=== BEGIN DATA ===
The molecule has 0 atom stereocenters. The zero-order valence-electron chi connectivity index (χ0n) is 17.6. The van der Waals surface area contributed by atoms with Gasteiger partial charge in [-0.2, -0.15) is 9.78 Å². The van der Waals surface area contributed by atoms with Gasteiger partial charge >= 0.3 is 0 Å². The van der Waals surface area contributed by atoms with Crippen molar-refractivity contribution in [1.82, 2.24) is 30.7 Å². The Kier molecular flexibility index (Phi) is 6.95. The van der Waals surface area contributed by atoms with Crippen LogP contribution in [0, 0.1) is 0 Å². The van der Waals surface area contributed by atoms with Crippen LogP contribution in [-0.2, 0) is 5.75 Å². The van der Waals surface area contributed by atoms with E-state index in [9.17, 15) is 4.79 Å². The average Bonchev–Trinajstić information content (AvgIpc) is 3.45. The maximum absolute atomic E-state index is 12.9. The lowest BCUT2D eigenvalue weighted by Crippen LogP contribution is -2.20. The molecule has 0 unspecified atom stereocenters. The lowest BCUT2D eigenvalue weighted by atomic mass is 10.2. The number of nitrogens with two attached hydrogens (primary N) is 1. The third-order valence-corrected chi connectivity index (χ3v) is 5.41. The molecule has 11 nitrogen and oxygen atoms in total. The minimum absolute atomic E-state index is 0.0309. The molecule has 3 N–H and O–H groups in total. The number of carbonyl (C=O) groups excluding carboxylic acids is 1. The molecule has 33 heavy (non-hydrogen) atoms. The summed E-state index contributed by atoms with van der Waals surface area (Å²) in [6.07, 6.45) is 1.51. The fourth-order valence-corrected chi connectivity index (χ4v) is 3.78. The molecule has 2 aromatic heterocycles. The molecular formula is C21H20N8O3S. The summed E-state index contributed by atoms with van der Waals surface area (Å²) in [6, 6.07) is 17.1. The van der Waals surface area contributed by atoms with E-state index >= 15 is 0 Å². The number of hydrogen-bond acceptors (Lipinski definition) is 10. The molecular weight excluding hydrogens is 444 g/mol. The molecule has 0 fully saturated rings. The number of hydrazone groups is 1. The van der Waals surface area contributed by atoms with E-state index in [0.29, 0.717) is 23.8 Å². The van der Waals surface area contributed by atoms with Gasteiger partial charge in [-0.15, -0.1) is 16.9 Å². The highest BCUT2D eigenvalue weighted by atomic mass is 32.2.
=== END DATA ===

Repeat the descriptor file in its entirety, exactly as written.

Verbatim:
The molecule has 0 atom stereocenters. The zero-order valence-electron chi connectivity index (χ0n) is 17.6. The van der Waals surface area contributed by atoms with Gasteiger partial charge in [-0.2, -0.15) is 9.78 Å². The van der Waals surface area contributed by atoms with Gasteiger partial charge >= 0.3 is 0 Å². The van der Waals surface area contributed by atoms with Crippen molar-refractivity contribution in [1.82, 2.24) is 30.7 Å². The Kier molecular flexibility index (Phi) is 6.95. The van der Waals surface area contributed by atoms with Crippen LogP contribution in [0, 0.1) is 0 Å². The van der Waals surface area contributed by atoms with Crippen LogP contribution in [-0.2, 0) is 5.75 Å². The van der Waals surface area contributed by atoms with E-state index in [9.17, 15) is 4.79 Å². The average Bonchev–Trinajstić information content (AvgIpc) is 3.45. The maximum absolute atomic E-state index is 12.9. The lowest BCUT2D eigenvalue weighted by Crippen LogP contribution is -2.20. The molecule has 0 unspecified atom stereocenters. The lowest BCUT2D eigenvalue weighted by atomic mass is 10.2. The number of nitrogens with two attached hydrogens (primary N) is 1. The third-order valence-corrected chi connectivity index (χ3v) is 5.41. The molecule has 11 nitrogen and oxygen atoms in total. The minimum absolute atomic E-state index is 0.0309. The molecule has 3 N–H and O–H groups in total. The number of carbonyl (C=O) groups excluding carboxylic acids is 1. The molecule has 33 heavy (non-hydrogen) atoms. The summed E-state index contributed by atoms with van der Waals surface area (Å²) in [6.07, 6.45) is 1.51. The fourth-order valence-corrected chi connectivity index (χ4v) is 3.78. The molecule has 2 aromatic heterocycles. The molecular formula is C21H20N8O3S. The summed E-state index contributed by atoms with van der Waals surface area (Å²) in [6, 6.07) is 17.1. The van der Waals surface area contributed by atoms with E-state index >= 15 is 0 Å². The number of hydrogen-bond acceptors (Lipinski definition) is 10. The molecular weight excluding hydrogens is 444 g/mol. The molecule has 0 fully saturated rings. The number of hydrazone groups is 1. The van der Waals surface area contributed by atoms with E-state index in [0.29, 0.717) is 23.8 Å². The van der Waals surface area contributed by atoms with Gasteiger partial charge in [-0.15, -0.1) is 16.9 Å². The highest BCUT2D eigenvalue weighted by atomic mass is 32.2.